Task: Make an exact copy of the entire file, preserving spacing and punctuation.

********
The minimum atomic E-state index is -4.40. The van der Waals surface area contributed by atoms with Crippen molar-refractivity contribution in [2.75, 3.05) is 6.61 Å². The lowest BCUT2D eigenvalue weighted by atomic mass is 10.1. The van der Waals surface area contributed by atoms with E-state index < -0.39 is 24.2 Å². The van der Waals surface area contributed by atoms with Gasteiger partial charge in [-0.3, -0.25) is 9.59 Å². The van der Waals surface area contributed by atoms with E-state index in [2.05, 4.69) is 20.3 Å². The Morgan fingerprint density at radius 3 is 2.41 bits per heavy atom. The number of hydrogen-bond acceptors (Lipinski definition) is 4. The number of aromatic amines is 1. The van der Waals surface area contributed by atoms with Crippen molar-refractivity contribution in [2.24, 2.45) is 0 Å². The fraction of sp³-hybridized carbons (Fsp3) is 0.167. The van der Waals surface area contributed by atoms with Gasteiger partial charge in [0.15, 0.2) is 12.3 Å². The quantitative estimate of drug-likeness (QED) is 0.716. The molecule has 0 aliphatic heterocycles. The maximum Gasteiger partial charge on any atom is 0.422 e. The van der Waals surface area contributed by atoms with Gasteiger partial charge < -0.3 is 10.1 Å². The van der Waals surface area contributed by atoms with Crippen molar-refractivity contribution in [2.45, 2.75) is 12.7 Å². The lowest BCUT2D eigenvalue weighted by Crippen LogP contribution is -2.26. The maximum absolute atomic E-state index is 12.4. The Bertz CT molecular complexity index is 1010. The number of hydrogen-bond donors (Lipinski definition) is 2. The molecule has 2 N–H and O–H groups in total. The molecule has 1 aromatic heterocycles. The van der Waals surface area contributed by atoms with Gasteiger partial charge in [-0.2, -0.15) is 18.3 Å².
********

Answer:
The minimum atomic E-state index is -4.40. The van der Waals surface area contributed by atoms with Crippen molar-refractivity contribution in [2.75, 3.05) is 6.61 Å². The lowest BCUT2D eigenvalue weighted by atomic mass is 10.1. The van der Waals surface area contributed by atoms with E-state index < -0.39 is 24.2 Å². The van der Waals surface area contributed by atoms with Gasteiger partial charge in [-0.3, -0.25) is 9.59 Å². The van der Waals surface area contributed by atoms with E-state index in [2.05, 4.69) is 20.3 Å². The Morgan fingerprint density at radius 3 is 2.41 bits per heavy atom. The number of hydrogen-bond acceptors (Lipinski definition) is 4. The number of aromatic amines is 1. The van der Waals surface area contributed by atoms with Crippen molar-refractivity contribution in [2.24, 2.45) is 0 Å². The fraction of sp³-hybridized carbons (Fsp3) is 0.167. The van der Waals surface area contributed by atoms with Gasteiger partial charge in [0.15, 0.2) is 12.3 Å². The quantitative estimate of drug-likeness (QED) is 0.716. The molecule has 0 aliphatic heterocycles. The maximum Gasteiger partial charge on any atom is 0.422 e. The van der Waals surface area contributed by atoms with Gasteiger partial charge < -0.3 is 10.1 Å². The van der Waals surface area contributed by atoms with Crippen molar-refractivity contribution in [2.45, 2.75) is 12.7 Å². The lowest BCUT2D eigenvalue weighted by Crippen LogP contribution is -2.26. The maximum absolute atomic E-state index is 12.4. The Bertz CT molecular complexity index is 1010. The number of hydrogen-bond donors (Lipinski definition) is 2. The molecule has 2 N–H and O–H groups in total. The molecule has 1 aromatic heterocycles. The van der Waals surface area contributed by atoms with Gasteiger partial charge in [-0.2, -0.15) is 18.3 Å².